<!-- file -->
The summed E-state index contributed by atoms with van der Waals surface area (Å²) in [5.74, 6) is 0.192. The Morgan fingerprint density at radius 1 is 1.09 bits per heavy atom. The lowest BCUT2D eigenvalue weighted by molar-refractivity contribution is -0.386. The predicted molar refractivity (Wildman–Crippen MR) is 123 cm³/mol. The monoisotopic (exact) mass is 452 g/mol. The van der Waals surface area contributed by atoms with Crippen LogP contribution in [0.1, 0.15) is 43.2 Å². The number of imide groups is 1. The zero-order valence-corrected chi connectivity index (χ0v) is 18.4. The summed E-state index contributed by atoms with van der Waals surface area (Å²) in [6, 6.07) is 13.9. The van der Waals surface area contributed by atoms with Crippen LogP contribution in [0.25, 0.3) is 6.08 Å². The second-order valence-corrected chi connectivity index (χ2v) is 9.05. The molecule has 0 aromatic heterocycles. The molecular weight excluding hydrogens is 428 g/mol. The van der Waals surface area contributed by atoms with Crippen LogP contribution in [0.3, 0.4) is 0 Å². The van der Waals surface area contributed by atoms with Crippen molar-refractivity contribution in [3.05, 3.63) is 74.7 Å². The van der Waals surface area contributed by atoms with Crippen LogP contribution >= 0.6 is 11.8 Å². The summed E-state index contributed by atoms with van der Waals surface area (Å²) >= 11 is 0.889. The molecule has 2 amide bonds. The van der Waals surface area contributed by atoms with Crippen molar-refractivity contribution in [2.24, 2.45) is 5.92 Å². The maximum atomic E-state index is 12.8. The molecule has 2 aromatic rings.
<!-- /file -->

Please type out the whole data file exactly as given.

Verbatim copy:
The summed E-state index contributed by atoms with van der Waals surface area (Å²) in [5.74, 6) is 0.192. The Morgan fingerprint density at radius 1 is 1.09 bits per heavy atom. The lowest BCUT2D eigenvalue weighted by molar-refractivity contribution is -0.386. The predicted molar refractivity (Wildman–Crippen MR) is 123 cm³/mol. The monoisotopic (exact) mass is 452 g/mol. The van der Waals surface area contributed by atoms with Crippen LogP contribution in [0.1, 0.15) is 43.2 Å². The number of imide groups is 1. The zero-order valence-corrected chi connectivity index (χ0v) is 18.4. The summed E-state index contributed by atoms with van der Waals surface area (Å²) in [6, 6.07) is 13.9. The van der Waals surface area contributed by atoms with Crippen LogP contribution in [0.25, 0.3) is 6.08 Å². The second-order valence-corrected chi connectivity index (χ2v) is 9.05. The molecule has 0 aromatic heterocycles. The molecular weight excluding hydrogens is 428 g/mol. The van der Waals surface area contributed by atoms with Crippen LogP contribution in [0.3, 0.4) is 0 Å². The van der Waals surface area contributed by atoms with Crippen molar-refractivity contribution in [3.05, 3.63) is 74.7 Å². The van der Waals surface area contributed by atoms with Crippen LogP contribution >= 0.6 is 11.8 Å². The summed E-state index contributed by atoms with van der Waals surface area (Å²) >= 11 is 0.889. The molecule has 2 amide bonds. The van der Waals surface area contributed by atoms with Crippen molar-refractivity contribution in [2.24, 2.45) is 5.92 Å². The maximum atomic E-state index is 12.8. The molecule has 2 aromatic rings.